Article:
The dreams of up-and-coming country musicians clash with the reality of the industry in the latest novel by Creech (Season of the Dragonflies, 2014).
Jo Lover is poised to become the next big star of country music, with a stage persona and sound in the same vein as Dolly Parton and Loretta Lynn. Having grown up poor in rural Virginia, Jo has built an identity as a strong, independent woman in trademark red boots. But when her independent label signs a Top 40 band fronted by her first boyfriend and former musical partner, J.D. Gunn, she finds her entire world turned upside down—and threatened by a secret she'd managed to keep out of the press until J.D.’s spotlight shone on her as well. On the cusp of the fame she's longed for since she was a little girl, Jo is forced to grapple with her dark past under the close attention of the media. The novel teases out some of the most compelling contradictions in country music, including the role of careful image curation in an industry built on the perception of authenticity and the retrograde place of women in the male-dominated field. The author places the darker, more corporate forces in music today alongside the lives of Nashville hopefuls, making their worlds intersect in interesting (albeit sometimes clichéd) ways. Creech's portrait of Nashville is complex rather than romantic, and she shows that music is as much about business as passion.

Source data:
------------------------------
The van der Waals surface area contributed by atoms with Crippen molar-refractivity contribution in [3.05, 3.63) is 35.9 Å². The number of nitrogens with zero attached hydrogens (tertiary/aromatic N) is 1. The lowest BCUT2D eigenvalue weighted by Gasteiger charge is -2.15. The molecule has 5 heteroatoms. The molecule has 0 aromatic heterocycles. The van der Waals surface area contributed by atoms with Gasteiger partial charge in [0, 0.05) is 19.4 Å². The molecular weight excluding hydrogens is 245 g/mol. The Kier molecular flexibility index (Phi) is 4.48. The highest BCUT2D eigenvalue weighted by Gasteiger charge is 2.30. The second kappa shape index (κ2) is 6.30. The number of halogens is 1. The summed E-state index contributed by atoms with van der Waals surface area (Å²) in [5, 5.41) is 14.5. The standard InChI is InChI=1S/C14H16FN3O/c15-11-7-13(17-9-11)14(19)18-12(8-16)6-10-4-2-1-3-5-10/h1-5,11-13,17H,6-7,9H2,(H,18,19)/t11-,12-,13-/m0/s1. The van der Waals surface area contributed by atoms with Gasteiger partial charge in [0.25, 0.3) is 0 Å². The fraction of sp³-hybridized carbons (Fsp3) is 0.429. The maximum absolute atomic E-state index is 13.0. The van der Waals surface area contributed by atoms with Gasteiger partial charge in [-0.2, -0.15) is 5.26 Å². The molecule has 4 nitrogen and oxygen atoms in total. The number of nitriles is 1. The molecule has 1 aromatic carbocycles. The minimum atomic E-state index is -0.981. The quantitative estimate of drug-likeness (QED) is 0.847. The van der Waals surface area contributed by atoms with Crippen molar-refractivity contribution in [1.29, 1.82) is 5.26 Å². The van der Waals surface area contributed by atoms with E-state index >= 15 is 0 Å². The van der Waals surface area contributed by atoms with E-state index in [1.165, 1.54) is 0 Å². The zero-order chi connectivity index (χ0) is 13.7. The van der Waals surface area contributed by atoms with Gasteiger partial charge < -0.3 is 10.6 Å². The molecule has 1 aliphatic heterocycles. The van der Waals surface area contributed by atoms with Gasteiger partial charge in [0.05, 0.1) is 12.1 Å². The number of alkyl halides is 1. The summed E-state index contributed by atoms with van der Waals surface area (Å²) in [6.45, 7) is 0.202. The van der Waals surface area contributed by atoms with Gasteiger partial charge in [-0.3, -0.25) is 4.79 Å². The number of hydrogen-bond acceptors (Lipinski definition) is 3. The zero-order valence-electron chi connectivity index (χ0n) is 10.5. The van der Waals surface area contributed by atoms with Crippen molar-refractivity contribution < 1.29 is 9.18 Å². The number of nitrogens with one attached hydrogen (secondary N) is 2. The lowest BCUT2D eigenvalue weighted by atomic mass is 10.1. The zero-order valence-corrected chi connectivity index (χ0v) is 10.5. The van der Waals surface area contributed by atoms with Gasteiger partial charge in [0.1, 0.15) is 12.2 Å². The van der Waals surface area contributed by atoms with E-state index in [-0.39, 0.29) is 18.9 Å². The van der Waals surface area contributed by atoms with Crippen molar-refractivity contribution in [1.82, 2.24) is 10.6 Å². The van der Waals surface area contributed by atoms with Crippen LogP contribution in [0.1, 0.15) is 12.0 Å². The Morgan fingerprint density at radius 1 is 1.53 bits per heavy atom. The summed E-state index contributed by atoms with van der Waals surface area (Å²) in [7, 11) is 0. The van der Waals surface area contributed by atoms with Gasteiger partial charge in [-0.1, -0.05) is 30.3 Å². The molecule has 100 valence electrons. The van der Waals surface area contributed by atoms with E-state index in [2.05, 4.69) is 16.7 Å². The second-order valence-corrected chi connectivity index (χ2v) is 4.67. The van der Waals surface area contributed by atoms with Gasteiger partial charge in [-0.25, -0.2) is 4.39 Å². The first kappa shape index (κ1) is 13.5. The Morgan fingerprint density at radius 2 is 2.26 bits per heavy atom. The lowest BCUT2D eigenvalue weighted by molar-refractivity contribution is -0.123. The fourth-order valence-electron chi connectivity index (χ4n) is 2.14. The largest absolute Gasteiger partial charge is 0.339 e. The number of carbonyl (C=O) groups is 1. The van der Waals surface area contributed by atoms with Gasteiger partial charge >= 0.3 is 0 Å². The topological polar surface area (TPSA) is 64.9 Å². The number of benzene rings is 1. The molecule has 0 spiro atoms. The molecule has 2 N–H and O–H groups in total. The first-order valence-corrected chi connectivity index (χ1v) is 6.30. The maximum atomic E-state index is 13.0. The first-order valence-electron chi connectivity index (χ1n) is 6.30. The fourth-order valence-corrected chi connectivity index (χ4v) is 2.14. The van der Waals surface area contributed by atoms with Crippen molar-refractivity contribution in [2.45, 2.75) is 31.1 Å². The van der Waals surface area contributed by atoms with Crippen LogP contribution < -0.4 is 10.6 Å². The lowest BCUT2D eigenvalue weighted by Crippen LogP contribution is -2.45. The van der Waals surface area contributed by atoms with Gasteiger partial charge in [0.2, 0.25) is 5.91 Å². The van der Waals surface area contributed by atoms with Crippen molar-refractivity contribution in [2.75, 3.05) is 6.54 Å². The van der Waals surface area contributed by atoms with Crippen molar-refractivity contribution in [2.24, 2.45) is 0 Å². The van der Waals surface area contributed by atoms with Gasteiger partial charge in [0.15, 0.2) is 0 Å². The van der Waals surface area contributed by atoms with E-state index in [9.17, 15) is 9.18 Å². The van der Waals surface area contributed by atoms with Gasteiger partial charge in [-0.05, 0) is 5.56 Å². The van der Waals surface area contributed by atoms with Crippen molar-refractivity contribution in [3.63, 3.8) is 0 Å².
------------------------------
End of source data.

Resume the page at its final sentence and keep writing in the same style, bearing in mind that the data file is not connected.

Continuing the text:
Although the rags-to-riches premise feels overdone, the novel’s realism and its portrayal of the conflicts in country music make it engaging from start to finish.